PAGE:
Cardinality of real #s

romsek

Math Team
Sep 2015
2,961
1,674
USA
What is the largest set or number which can divide?
It's going to depend on whether you are talking actual division or finding limits

We divide by infinity all the time when we find limits. Or at least by some variable that tends to infinity.
 
  • Like
Reactions: topsquark
Aug 2012
2,496
781
What is the largest set or number which can divide?
There is a mathematical object called the surreal numbers. They're a little obscure in the sense that mainstream math doesn't use them much as far as I know. But they're a very interesting curiosity.

They allow all the arithmetic operations, addition, subtraction, multiplication, and division (except by 0), but they include infinite and infinitesimal numbers. We would call them a field, but a field is defined as being a set; and the surreal numbers are too big to be a set. They're a proper class. So they're called a Field, with a capital-F to denote the fact that they are a proper class that satisfies the field axioms.

I wish I knew more about them, in particular whether they include the usual transfinite numbers of set theory or some other kinds of infinite numbers (as in the hyperreals).

The surreals are the absolute largest class of things that can be called numbers, that satisfy the axioms for an ordered field. I think that's even a theorem if I recall. They're provably the largest mathematical object satisfying the ordered field axioms.
 
  • Like
Reactions: topsquark
Oct 2009
942
367
There is a mathematical object called the surreal numbers. They're a little obscure in the sense that mainstream math doesn't use them much as far as I know. But they're a very interesting curiosity.

They allow all the arithmetic operations, addition, subtraction, multiplication, and division (except by 0), but they include infinite and infinitesimal numbers. We would call them a field, but a field is defined as being a set; and the surreal numbers are too big to be a set. They're a proper class. So they're called a Field, with a capital-F to denote the fact that they are a proper class that satisfies the field axioms.

I wish I knew more about them, in particular whether they include the usual transfinite numbers of set theory or some other kinds of infinite numbers (as in the hyperreals).

The surreals are the absolute largest class of things that can be called numbers, that satisfy the axioms for an ordered field. I think that's even a theorem if I recall. They're provably the largest mathematical object satisfying the ordered field axioms.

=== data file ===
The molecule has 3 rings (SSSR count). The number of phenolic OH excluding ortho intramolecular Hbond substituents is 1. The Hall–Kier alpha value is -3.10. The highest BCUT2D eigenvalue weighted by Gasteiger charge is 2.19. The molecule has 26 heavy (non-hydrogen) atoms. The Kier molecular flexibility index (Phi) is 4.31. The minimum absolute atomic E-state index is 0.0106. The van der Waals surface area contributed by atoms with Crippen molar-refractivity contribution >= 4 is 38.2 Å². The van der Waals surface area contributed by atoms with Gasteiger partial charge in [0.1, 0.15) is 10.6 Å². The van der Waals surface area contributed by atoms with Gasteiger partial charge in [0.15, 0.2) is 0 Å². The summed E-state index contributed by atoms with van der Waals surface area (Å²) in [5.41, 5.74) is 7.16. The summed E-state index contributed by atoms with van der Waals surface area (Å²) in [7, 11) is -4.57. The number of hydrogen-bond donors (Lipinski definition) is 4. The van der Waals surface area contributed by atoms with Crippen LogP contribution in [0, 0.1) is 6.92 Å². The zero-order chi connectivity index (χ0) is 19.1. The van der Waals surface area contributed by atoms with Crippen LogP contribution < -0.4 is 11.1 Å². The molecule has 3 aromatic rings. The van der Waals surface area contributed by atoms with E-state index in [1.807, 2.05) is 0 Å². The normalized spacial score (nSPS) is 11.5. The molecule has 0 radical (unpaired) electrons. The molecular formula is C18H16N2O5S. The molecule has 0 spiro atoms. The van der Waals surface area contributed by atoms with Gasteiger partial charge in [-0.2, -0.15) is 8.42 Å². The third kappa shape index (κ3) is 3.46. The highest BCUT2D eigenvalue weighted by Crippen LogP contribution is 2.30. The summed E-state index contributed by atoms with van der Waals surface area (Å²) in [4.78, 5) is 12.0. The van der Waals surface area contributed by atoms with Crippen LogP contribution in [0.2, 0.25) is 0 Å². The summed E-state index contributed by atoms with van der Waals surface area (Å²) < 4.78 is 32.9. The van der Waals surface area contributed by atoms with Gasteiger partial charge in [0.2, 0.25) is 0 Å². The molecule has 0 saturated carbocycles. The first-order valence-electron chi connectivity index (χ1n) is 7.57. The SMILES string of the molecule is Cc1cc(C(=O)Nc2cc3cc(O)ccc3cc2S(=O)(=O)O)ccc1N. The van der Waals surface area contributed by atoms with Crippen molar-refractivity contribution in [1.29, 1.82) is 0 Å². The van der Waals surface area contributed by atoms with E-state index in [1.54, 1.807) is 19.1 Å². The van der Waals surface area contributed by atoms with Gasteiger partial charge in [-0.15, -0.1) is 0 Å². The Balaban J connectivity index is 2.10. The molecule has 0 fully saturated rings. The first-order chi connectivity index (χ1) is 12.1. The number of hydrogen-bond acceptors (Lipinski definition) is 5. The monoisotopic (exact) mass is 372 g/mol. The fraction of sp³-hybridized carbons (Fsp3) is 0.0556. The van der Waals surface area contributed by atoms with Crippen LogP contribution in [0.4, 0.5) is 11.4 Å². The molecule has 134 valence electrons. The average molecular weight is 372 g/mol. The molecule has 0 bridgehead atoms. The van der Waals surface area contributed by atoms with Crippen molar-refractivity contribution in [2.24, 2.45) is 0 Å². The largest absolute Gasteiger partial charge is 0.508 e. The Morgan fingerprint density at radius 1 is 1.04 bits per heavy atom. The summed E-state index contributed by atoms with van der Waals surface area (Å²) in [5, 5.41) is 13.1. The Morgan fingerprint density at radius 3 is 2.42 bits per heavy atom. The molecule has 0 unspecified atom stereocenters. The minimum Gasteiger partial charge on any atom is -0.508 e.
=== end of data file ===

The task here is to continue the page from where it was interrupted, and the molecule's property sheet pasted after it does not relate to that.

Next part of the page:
Note however that while the surreals do contain the usual ordinals and cardinals, the ordinals and cardinals of set theory come with certain operations which are not the same in surreal number theory. For example, in ordinals and cardinals we have $1 + \omega =\omega$. But in surreal numbers this is no longer true since we demand it to be an ordered field.

There is a theorem that the surreal numbers in fact contain every other totally ordered field (not with capital f). So the hyperreals are definitely contained in the surreals, but not canonically. The embedding probably depends crucially on the axiom of choice. While the transfinite numbers are very canonically embedded in the surreals (aside from the operations).
 
Oct 2009
942
367
What is the largest set or number which can divide?
Every number can divide. For example $\aleph_0$ divides $\aleph_0$. But it doesn't divide $1$.
Same thing with the number 2, it divides 2 and 4, but not 3.

The largest number which divides every other number is 1.
 
  • Like
Reactions: Loren and idontknow
May 2015
516
32
Arlington, VA
The operation 0/0 is called indeterminate. Does its "set of outcomes" include all real numbers?
 

mathman

Forum Staff
May 2007
6,932
774
What is the largest set or number which can divide?
"largest" is strange in this context. There is no largest number. Division by other than numbers needs to be defined.
 
May 2015
516
32
Arlington, VA
Please allow me to restate my question:

Is there a greatest (or least) number which may act as a divisor?
 

romsek

Math Team
Sep 2015
2,961
1,674
USA
Please allow me to restate my question:

Is there a greatest (or least) number which may act as a divisor?
You know that division by any real number is defined.
You also know that the reals increase without bound.

So you know there is no greatest number that may act as a divisor.
Since you can divide by negative numbers as well there is no least number.
Maybe you mean is there a least magnitude number.
No. Basically the set of possible divisors, over the real numbers, is the non-zero reals.
This is an open set. It has no minimum or maximum.
 
  • Like
Reactions: topsquark and Loren
May 2015
516
32
Arlington, VA
Forgive my reposting, but I feel that this is important:

The operation 0/0 is called indeterminate. Does its "set of outcomes" include all real numbers?
 

romsek

Math Team
Sep 2015
2,961
1,674
USA
It's tough to answer this, as 0/0 isn't really a thing. I would say it has no defined set of outcomes. You can't divide by zero.

Suppose you were to try and use limits to determine what this quotient might be in the form of say

\(\displaystyle \lim \limits_{x,y\to 0} \frac y x\)

In this case, you can set \(\displaystyle y = c x,~c \in \mathbb{R} \Rightarrow \lim \limits_{x,y\to 0} \frac y x = \lim \limits_{x\to 0} \frac{cx}{x} = c\)

So yes, in some non-rigorous sense that I don't even think is legitimate at all, you can make the "set of outcomes" of 0/0 any real number you choose.
 
  • Like
Reactions: Loren and topsquark